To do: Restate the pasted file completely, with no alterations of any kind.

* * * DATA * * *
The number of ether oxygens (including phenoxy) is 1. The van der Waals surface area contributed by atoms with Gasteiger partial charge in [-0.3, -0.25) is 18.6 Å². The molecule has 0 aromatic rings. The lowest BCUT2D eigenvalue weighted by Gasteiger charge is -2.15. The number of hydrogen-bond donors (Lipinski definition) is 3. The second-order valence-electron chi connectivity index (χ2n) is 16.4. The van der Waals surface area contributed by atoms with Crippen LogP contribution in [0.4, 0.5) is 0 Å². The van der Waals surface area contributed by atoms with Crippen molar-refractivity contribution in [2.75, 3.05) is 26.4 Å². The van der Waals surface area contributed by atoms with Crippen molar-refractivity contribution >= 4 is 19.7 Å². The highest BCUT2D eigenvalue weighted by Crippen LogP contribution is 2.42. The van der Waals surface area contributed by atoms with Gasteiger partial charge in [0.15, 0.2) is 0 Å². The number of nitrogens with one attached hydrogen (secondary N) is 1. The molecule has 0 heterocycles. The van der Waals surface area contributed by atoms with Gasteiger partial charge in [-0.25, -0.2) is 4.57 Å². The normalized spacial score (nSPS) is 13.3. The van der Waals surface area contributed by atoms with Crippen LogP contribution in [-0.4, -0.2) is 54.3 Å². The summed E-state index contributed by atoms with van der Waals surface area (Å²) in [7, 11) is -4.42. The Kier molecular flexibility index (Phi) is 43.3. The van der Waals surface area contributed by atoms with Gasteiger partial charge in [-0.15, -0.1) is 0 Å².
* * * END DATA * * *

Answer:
The number of ether oxygens (including phenoxy) is 1. The van der Waals surface area contributed by atoms with Gasteiger partial charge in [-0.3, -0.25) is 18.6 Å². The molecule has 0 aromatic rings. The lowest BCUT2D eigenvalue weighted by Gasteiger charge is -2.15. The number of hydrogen-bond donors (Lipinski definition) is 3. The second-order valence-electron chi connectivity index (χ2n) is 16.4. The van der Waals surface area contributed by atoms with Crippen LogP contribution in [0.4, 0.5) is 0 Å². The van der Waals surface area contributed by atoms with Crippen molar-refractivity contribution in [2.75, 3.05) is 26.4 Å². The van der Waals surface area contributed by atoms with Crippen molar-refractivity contribution >= 4 is 19.7 Å². The highest BCUT2D eigenvalue weighted by Crippen LogP contribution is 2.42. The van der Waals surface area contributed by atoms with Gasteiger partial charge in [0.15, 0.2) is 0 Å². The number of nitrogens with one attached hydrogen (secondary N) is 1. The molecule has 0 heterocycles. The van der Waals surface area contributed by atoms with Gasteiger partial charge in [-0.25, -0.2) is 4.57 Å². The normalized spacial score (nSPS) is 13.3. The van der Waals surface area contributed by atoms with Crippen LogP contribution in [-0.4, -0.2) is 54.3 Å². The summed E-state index contributed by atoms with van der Waals surface area (Å²) in [7, 11) is -4.42. The Kier molecular flexibility index (Phi) is 43.3. The van der Waals surface area contributed by atoms with Gasteiger partial charge in [-0.15, -0.1) is 0 Å².